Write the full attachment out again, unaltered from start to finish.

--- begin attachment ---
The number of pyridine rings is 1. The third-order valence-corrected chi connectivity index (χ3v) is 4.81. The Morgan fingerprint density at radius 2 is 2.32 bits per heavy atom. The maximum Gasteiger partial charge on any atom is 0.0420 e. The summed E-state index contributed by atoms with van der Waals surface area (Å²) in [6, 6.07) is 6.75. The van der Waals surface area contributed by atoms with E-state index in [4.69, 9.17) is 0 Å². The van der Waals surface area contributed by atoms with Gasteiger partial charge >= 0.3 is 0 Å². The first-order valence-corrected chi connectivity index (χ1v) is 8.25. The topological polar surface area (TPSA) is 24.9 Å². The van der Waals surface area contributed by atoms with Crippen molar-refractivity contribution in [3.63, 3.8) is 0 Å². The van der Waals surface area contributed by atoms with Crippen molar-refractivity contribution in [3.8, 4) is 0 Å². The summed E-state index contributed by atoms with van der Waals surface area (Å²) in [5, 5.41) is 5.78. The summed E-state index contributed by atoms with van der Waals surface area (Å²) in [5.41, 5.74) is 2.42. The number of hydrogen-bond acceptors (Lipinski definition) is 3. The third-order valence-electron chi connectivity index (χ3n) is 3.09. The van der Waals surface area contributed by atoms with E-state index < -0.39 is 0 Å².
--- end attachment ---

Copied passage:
The number of pyridine rings is 1. The third-order valence-corrected chi connectivity index (χ3v) is 4.81. The Morgan fingerprint density at radius 2 is 2.32 bits per heavy atom. The maximum Gasteiger partial charge on any atom is 0.0420 e. The summed E-state index contributed by atoms with van der Waals surface area (Å²) in [6, 6.07) is 6.75. The van der Waals surface area contributed by atoms with E-state index in [4.69, 9.17) is 0 Å². The van der Waals surface area contributed by atoms with Gasteiger partial charge >= 0.3 is 0 Å². The first-order valence-corrected chi connectivity index (χ1v) is 8.25. The topological polar surface area (TPSA) is 24.9 Å². The van der Waals surface area contributed by atoms with Crippen molar-refractivity contribution in [3.63, 3.8) is 0 Å². The van der Waals surface area contributed by atoms with Crippen molar-refractivity contribution in [3.8, 4) is 0 Å². The summed E-state index contributed by atoms with van der Waals surface area (Å²) in [5, 5.41) is 5.78. The summed E-state index contributed by atoms with van der Waals surface area (Å²) in [5.41, 5.74) is 2.42. The number of hydrogen-bond acceptors (Lipinski definition) is 3. The third-order valence-electron chi connectivity index (χ3n) is 3.09. The van der Waals surface area contributed by atoms with E-state index < -0.39 is 0 Å².